The malignant growth that is cancer does not discriminate—a person of any race, creed, color, nationality, marital status, gender, sexual orientation, disability or socioeconomic status can be affected.
Our healthcare system, however, does discriminate between cancer patients.
When it comes to informing patients of the effects of chemotherapy and radiation on their fertility, studies conducted in Sweden and the US reveal some disturbing new findings and trends.
In a recent Swedish study published in the Journal of Clinical Oncology of nearly 500 cancer survivors (18 to 45 years old), 80 percent of men said their doctor had told them their chemotherapy could affect their reproductive capacities, but only 48 percent of women surveyed said the same.
The study went on to show that a meager 14 percent of women said they received any information on options to preserve their fertility, versus 68 percent of men.
Although this study is relatively small in size, the results and the conclusions that can be drawn from the study cannot be ignored and are disquieting at the least.
The overall trend shows that women are less likely than men to be informed of how treatment would impact their fertility. Furthermore, they aren’t given enough information once initially diagnosed to make an informed decision about their fertility preservation care.
The disparity between the sexes may be related to the fact that preserving fertility in women is a far more complicated issue than in men.
For example, although the best option for women may be to undergo egg retrieval and/ or IVF before cancer treatment begins, this is neither an easy process nor guarantee good egg quality or embryos. It also comes with drawbacks; hormonal stimulation of the ovaries raises estrogen levels, so this isn’t a safe option for women with breast or uterine cancer.
Men on the other hand can have their sperm frozen and banked prior to cancer treatment. This relatively quick and simple process is also comparatively inexpensive ($300-600) compared to female fertility preservation (costs between $12,000 and $20,000; egg freezing is $8000 per cycle and medications range from $2,500-$5,000).
Although fertility counseling figures in the US are better than in Europe, with 61 percent of women cancer patients aware of the possible risks that cancer treatment posed (in a study of 1041 women). There are significant socioeconomic and racial disparities.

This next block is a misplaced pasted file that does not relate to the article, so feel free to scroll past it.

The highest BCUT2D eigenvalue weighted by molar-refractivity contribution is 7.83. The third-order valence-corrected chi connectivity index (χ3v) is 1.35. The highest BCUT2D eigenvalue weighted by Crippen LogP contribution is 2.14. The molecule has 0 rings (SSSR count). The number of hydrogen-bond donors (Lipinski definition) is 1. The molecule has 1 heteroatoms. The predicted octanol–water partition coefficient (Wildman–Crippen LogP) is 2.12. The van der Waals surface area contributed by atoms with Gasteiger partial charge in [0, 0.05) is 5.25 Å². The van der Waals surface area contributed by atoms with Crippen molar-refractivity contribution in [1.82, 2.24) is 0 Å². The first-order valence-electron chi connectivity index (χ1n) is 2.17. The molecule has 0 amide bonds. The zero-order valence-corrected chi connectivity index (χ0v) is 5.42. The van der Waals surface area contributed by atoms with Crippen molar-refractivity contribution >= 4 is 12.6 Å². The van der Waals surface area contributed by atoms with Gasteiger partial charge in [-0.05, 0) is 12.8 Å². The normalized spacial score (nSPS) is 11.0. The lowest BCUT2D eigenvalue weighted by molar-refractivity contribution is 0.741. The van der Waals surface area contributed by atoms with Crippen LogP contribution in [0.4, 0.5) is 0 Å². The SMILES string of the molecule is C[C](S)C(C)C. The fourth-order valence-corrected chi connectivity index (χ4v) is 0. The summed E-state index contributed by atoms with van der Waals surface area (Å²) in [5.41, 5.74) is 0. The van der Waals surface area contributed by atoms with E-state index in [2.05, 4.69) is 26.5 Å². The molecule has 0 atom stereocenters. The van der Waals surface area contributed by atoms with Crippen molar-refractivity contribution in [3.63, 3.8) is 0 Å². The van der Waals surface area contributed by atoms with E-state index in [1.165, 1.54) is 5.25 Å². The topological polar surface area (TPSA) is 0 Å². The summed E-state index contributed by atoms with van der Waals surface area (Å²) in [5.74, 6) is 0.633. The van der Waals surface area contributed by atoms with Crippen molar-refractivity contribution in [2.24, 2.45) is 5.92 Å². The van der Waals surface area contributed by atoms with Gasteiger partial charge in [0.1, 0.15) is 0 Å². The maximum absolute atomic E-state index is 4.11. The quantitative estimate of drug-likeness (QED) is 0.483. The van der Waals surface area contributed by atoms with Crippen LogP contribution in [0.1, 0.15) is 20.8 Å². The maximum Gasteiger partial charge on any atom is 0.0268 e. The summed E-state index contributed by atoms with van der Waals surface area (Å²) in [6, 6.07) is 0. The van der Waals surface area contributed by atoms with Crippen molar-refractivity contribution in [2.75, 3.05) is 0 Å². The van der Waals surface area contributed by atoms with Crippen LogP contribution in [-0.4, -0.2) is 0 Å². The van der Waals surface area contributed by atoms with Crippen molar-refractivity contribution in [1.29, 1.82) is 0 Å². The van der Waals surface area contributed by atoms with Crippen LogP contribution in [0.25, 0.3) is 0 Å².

Women who hadn’t obtained a Bachelor’s degree were less likely to be counseled on their options. In fact, results revealed that women who were childless, younger, white and heterosexual were more likely to be told about the possible effects of cancer treatments on their fertility than their non-Caucasian counterparts.
Trends also suggested possible disparities in access to fertility preservation in women over the age of 35 and those with previous children.
It doesn’t stop there- disparities in access to fertility preservation based on sexual orientation were also observed.
These lapses in treatment are simply unacceptable especially given that in the U.S. alone, nearly half a million cancer survivors are of child bearing age. And an average of 50 percent of all fertile women receiving chemotherapy will enter menopause because of cancer treatment.
In the light of these results, our healthcare system needs to take note that African Americans have the highest death rate and shortest survival of any racial and ethnic group in the US for most cancers. Social and economic disparities more than biologic differences have been blamed as the cause. Outreach programs and health care reform are a must given these trends.
One particular program is the nonprofit organization Fertile Action founded by Alice Crisci. Fertile Action is dedicated to helping women cancer patients negotiate discounts for fertility preservation treatment. Born from her own struggles to become a mother in the face of cancer and its treatment, Crisci has forged a path recruiting fertility specialists to donate their services and medications pro bono to help the plight of cancer patients facing fertility issues.
This is the start, but is this enough?
Should a nonprofit such as Fertile Action have to exist to advocate for human rights such as these? Weigh in with your thoughts on why our healthcare system has failed so badly here.